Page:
Some critics say that fusion started with this album, released in 1970, and it is unquestionably one of the most important early albums in the genre. Personnel on the album include future fusion superstars Chick Corea on electric piano and John McLaughlan on guitar. The sound is heavy, with two drummers and two bassists playing on every track, but the songs are definitely jazz. Davis' trumpet takes most of the solos, but Wayne Shorter (sax) and John McLaughlan (guitar) also get opportunities to shine. Miles Davis, an established and influential jazz artist for decades, received a great deal of criticism from jazz purists for Bitches Brew, but didn't care, and fusion remained an important part of his recordings and live repertoire for the rest of his career.
Mahavishnu Orchestra, The Inner Mounting Flame
Featuring excellent guitar work from John McLaughlin (playing a double-neck guitar) and heavy drumming from Billy Cobham, The Inner Mounting Flame was clearly aimed at the rock listening audience of the early 70s. The album, released in 1971, also features Jan Hammer on keyboards, Rick Laird on bass, and Jerry Goodman on electric violin. Fans of the electric violin sound should also check out albums from Jean Luc-Ponty, a future member of the Mahavishnu Orchestra who would also record some excellent albums on his own, with Upon the Wings of Music being one of his best.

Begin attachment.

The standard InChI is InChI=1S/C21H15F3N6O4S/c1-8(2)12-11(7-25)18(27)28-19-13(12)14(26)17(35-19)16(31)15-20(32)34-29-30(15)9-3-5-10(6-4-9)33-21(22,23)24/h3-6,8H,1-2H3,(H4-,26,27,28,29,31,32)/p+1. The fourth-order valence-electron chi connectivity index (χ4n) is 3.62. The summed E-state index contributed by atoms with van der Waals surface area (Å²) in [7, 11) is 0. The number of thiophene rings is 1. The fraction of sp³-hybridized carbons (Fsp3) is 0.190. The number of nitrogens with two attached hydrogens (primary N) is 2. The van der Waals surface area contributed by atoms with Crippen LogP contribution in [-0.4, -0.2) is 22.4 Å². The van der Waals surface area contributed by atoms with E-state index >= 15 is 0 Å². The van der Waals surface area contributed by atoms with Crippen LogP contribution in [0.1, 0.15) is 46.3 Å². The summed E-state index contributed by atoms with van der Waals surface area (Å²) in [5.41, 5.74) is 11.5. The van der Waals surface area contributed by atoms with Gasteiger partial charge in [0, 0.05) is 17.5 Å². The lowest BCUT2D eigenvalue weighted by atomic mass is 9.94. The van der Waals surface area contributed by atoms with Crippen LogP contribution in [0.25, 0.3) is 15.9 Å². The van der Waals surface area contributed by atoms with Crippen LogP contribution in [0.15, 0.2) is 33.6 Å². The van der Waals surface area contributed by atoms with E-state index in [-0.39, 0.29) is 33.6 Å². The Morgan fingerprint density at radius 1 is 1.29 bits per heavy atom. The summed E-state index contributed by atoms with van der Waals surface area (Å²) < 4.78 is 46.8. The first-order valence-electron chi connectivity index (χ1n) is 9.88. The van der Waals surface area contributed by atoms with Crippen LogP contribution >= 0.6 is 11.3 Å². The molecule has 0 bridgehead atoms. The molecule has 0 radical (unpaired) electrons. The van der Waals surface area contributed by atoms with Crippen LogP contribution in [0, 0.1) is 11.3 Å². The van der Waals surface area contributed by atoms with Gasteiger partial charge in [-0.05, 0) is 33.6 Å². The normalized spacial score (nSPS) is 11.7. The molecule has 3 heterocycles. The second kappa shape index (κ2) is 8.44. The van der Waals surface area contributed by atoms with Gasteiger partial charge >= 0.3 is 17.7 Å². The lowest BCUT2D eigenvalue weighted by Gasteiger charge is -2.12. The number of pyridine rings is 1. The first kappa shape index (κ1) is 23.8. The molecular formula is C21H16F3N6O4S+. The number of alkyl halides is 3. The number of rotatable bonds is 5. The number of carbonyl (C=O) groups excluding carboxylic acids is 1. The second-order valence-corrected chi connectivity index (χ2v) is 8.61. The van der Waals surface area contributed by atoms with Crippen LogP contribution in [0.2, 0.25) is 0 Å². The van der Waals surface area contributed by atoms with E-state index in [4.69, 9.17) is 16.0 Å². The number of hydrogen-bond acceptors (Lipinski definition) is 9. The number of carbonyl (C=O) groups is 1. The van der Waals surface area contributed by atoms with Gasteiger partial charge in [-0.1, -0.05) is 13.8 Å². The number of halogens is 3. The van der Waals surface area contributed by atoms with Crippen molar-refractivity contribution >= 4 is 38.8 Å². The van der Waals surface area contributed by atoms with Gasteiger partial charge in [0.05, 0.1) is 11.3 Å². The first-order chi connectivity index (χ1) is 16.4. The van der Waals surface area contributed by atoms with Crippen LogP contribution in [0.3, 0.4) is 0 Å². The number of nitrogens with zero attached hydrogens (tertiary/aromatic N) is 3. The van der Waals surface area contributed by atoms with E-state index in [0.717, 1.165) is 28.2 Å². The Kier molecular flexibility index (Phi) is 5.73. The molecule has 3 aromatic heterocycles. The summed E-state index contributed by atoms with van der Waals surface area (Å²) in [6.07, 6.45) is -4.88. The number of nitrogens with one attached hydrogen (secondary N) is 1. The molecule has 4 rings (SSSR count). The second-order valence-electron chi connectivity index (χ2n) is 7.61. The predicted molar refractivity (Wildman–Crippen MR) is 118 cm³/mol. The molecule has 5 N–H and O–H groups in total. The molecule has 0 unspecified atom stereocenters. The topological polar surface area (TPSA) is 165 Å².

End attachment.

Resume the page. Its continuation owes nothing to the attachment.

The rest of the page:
Herbie Hancock, Head Hunters
Like many fusion greats, keyboardist Herbie Hancock is an alumni of Miles Davis' band. Head Hunters, released in 1973, is from the funkier side of fusion, and was, for a while, the biggest-selling jazz album of all time (although it has since been surpassed). The album features prominent use of electronic synthesizers, played by Hancock, over heavy funk and R&B rhythms. Containing only four songs, the album is full of extended improvisations, but is actually more melodic than Bitches Brew or The Inner Mounting Flame, and for listeners new to fusion, it may be a better introduction to the genre.
Return to Forever, Hymn of the Seventh Galaxy
Return to Forever was formed by yet another Miles Davis alumni, Chick Corea. An earlier album from the group, Light as a Feather, was a collection of softer, more latin-flavored jazz, with less emphasis on electric instruments. Hymn of the Seventh Galaxy, released in 1973, featured a different line-up for the group, with drummer Lenny White and guitarist Bill Connors joining Chick Corea and bassist Stanley Clarke. The result is a heavier rock sound, and one of the best fusion albums ever recorded.